Knee Surg Sports Traumatol Arthrosc (2010) 18: 710. https://doi.org/10.1007/s00167-009-0895-9

Minimally invasive unicompartmental knee replacement: retrospective clinical and radiographic evaluation of 83 patients

Bruni, D., Iacono, F., Russo, A. et al.
Knee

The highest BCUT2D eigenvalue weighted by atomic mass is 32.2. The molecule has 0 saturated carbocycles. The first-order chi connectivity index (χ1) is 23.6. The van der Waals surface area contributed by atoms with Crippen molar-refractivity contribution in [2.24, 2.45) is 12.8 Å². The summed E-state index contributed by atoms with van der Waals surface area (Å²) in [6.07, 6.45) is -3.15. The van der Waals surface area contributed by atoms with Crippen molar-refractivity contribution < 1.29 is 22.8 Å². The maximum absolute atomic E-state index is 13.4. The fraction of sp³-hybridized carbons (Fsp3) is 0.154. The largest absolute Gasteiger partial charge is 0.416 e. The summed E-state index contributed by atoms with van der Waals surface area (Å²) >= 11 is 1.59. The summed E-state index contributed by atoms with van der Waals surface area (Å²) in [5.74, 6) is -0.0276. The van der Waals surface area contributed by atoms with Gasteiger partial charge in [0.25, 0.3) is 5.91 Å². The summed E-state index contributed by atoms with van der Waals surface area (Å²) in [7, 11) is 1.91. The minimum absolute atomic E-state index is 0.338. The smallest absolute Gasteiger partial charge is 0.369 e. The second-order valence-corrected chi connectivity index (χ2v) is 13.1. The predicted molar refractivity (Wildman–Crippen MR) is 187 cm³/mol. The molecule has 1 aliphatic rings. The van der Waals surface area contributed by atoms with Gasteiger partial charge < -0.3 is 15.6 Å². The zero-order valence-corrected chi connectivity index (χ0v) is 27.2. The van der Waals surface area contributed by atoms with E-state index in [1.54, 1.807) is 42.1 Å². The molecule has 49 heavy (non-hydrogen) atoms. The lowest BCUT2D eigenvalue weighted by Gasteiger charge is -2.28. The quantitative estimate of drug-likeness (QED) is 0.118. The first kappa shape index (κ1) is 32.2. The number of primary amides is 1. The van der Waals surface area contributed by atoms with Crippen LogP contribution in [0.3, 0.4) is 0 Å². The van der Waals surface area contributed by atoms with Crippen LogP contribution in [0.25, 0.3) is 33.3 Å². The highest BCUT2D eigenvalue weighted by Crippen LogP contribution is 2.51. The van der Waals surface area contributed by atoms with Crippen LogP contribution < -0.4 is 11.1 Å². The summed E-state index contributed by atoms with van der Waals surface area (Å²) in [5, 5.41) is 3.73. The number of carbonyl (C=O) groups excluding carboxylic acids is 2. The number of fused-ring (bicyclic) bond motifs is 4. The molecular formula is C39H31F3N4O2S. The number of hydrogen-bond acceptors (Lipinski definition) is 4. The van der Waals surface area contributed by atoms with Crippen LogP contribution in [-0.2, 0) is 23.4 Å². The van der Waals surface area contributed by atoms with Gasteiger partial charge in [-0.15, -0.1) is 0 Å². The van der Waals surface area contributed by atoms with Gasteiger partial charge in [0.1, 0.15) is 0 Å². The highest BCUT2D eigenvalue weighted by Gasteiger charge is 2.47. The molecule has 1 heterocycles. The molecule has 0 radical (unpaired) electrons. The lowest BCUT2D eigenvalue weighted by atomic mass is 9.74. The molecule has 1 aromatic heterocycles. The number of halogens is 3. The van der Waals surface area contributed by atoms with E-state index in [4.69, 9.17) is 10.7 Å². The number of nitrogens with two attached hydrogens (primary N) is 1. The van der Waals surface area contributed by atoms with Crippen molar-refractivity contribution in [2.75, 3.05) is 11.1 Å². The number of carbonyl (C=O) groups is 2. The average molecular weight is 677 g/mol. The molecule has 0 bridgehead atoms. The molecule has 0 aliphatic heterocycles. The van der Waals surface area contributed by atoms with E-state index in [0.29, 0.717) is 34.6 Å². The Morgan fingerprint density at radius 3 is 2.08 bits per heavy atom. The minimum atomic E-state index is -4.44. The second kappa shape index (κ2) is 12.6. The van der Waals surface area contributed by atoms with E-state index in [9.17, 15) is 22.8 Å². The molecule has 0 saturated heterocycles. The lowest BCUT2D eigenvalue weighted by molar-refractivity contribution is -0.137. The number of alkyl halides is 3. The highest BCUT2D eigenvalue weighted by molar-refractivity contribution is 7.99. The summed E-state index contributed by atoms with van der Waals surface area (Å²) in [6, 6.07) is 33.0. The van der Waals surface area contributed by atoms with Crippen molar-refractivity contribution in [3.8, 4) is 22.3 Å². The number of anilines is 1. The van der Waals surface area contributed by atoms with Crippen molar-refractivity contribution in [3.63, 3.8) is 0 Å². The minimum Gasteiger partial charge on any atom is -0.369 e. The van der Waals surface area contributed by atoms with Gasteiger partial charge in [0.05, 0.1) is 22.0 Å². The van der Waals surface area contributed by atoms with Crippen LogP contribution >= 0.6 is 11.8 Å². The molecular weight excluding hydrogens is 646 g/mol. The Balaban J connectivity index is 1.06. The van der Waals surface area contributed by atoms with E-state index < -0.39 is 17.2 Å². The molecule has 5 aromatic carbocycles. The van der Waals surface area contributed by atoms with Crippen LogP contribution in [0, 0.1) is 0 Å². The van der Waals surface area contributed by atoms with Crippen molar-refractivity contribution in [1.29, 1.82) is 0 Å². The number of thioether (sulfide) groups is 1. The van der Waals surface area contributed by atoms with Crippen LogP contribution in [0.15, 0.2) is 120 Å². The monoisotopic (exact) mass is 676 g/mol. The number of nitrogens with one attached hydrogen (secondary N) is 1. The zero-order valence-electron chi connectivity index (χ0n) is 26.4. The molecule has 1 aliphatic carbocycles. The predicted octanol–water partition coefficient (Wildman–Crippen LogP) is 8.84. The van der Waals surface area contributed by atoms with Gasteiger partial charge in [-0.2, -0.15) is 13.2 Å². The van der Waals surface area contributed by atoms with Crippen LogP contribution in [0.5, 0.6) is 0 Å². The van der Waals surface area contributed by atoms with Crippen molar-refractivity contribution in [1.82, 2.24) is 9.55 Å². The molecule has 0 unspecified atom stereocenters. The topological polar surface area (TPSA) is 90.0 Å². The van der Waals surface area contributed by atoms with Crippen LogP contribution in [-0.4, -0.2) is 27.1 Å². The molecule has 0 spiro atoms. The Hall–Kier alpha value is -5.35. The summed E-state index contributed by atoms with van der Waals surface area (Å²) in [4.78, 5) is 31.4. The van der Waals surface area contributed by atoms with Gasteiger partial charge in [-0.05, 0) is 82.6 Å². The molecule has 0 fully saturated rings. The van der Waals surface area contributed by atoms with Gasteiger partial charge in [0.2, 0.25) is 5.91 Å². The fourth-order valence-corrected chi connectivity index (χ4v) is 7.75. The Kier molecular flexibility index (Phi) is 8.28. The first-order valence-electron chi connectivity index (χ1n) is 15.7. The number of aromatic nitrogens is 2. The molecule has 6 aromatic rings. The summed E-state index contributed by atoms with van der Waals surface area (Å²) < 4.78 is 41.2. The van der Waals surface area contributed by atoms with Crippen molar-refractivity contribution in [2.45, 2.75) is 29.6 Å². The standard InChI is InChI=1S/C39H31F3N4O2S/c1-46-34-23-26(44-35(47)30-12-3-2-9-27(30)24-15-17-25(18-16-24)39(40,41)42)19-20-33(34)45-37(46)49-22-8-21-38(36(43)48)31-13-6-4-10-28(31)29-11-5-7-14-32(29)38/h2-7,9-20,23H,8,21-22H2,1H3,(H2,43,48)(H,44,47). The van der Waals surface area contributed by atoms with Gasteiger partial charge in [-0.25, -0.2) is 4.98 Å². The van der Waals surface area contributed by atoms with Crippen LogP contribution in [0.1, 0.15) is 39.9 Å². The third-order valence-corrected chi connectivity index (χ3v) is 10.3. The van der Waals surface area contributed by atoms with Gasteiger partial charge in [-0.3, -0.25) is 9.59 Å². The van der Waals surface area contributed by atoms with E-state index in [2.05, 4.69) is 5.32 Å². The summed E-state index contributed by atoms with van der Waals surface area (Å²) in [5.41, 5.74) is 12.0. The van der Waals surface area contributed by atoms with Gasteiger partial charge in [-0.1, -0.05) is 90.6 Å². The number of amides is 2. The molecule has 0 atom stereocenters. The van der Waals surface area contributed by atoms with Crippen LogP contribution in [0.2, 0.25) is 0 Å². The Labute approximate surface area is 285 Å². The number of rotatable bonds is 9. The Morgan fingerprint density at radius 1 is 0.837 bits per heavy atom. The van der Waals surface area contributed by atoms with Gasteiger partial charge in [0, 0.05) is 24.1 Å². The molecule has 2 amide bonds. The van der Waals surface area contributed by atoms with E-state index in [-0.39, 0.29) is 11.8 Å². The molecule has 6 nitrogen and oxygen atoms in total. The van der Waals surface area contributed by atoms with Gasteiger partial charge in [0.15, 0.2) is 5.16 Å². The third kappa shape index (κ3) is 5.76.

We performed a retrospective clinical and radiographic evaluation of 83 nonconsecutive patients operated in our institute between February 1996 and March 2003 with a mean follow-up of 60 months to assess the efficiency of unicompartmental knee replacement (UKR) performed with a minimally invasive technique. The aim of this study was to correlate the clinical outcome with the pre- and post-operative alignment and with implant positioning on coronal and sagittal plane. Eighty-three nonconsecutive patients (60 males, 23 females) underwent cemented UKR (De Puy Preservation Uni with all-poly tibial component), for both medial OA (80 patients) and AVN of the medial femoral condyle (3 patients). All patients were available at final follow-up evaluation, and they all presented an evident varus alignment at pre-operative clinical and radiographic evaluation. At radiographic measurement, we considered a knee with femoro-tibial angle (FTA) > 175° as varus knee, 170° < FTA < 175° as normal knee and a knee with a FTA < 170° as a valgus knee. Moreover, we considered a tibial plateau angle (TPA) > 90° for valgus knee and a TPA < 90° for varus knee. According to Hospital for Special Surgery (HSS) scoring system, at a mean follow-up of 60 months, 61 (74%) cases were excellent (100-85 points), 15 (18%) cases were good (84-70 points) and 7 cases (8%) had fair results (<70 points). In our series, patients with an excellent clinical result presented a mean varus deformity of 7.2° (3.6°–10.8°) pre-operatively. According to literature, we demonstrated that a small amount of undercorrection with a small amount of residual varus deformity of 3°–5° is the goal to be reached in order to avoid both rapid degeneration of the nonreplaced compartment and the premature loosening of the replaced compartment. We performed a mean axial correction of 5° (SD 3.9°), leaving a mean axial varus deformity of 2.2° in the excellent group. In our series, the group with excellent results also showed a post-operative PTS of 7° (2.4°–11.6°), while mean pre-operative PTS was 6.5° (2.7°–10.3°). In this study, results have shown that minimally invasive UKR producing a small amount of varus undercorrection in selected patients with medial tibio-femoral osteoarthritis or moderate avascular necrosis of the medial femoral condyle provides excellent clinical and functional results. Overcorrection of varus malalignment with a UKR may produce both rapid degeneration of the lateral tibio-femoral compartment and the early failure of the replaced compartment.


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